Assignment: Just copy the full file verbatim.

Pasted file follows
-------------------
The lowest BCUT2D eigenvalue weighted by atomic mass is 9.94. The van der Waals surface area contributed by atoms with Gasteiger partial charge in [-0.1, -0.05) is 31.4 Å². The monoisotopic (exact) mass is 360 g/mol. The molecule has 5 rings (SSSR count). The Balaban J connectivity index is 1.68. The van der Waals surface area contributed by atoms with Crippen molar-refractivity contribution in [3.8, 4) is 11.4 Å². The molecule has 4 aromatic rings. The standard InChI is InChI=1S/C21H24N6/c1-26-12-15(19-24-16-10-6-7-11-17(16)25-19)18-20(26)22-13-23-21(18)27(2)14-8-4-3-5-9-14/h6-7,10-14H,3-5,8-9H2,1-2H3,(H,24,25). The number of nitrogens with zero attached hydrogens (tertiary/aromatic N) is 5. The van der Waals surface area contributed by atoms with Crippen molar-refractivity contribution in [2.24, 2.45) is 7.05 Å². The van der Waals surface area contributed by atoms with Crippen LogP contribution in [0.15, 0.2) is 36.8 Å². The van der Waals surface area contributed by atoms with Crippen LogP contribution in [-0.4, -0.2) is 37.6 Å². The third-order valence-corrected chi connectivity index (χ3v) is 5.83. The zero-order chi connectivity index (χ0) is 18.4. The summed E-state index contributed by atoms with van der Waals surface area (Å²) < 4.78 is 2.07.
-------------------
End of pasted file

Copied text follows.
The lowest BCUT2D eigenvalue weighted by atomic mass is 9.94. The van der Waals surface area contributed by atoms with Gasteiger partial charge in [-0.1, -0.05) is 31.4 Å². The monoisotopic (exact) mass is 360 g/mol. The molecule has 5 rings (SSSR count). The Balaban J connectivity index is 1.68. The van der Waals surface area contributed by atoms with Crippen molar-refractivity contribution in [3.8, 4) is 11.4 Å². The molecule has 4 aromatic rings. The standard InChI is InChI=1S/C21H24N6/c1-26-12-15(19-24-16-10-6-7-11-17(16)25-19)18-20(26)22-13-23-21(18)27(2)14-8-4-3-5-9-14/h6-7,10-14H,3-5,8-9H2,1-2H3,(H,24,25). The number of nitrogens with zero attached hydrogens (tertiary/aromatic N) is 5. The van der Waals surface area contributed by atoms with Crippen molar-refractivity contribution in [2.24, 2.45) is 7.05 Å². The van der Waals surface area contributed by atoms with Crippen LogP contribution in [0.15, 0.2) is 36.8 Å². The van der Waals surface area contributed by atoms with Crippen LogP contribution in [-0.4, -0.2) is 37.6 Å². The third-order valence-corrected chi connectivity index (χ3v) is 5.83. The zero-order chi connectivity index (χ0) is 18.4. The summed E-state index contributed by atoms with van der Waals surface area (Å²) < 4.78 is 2.07.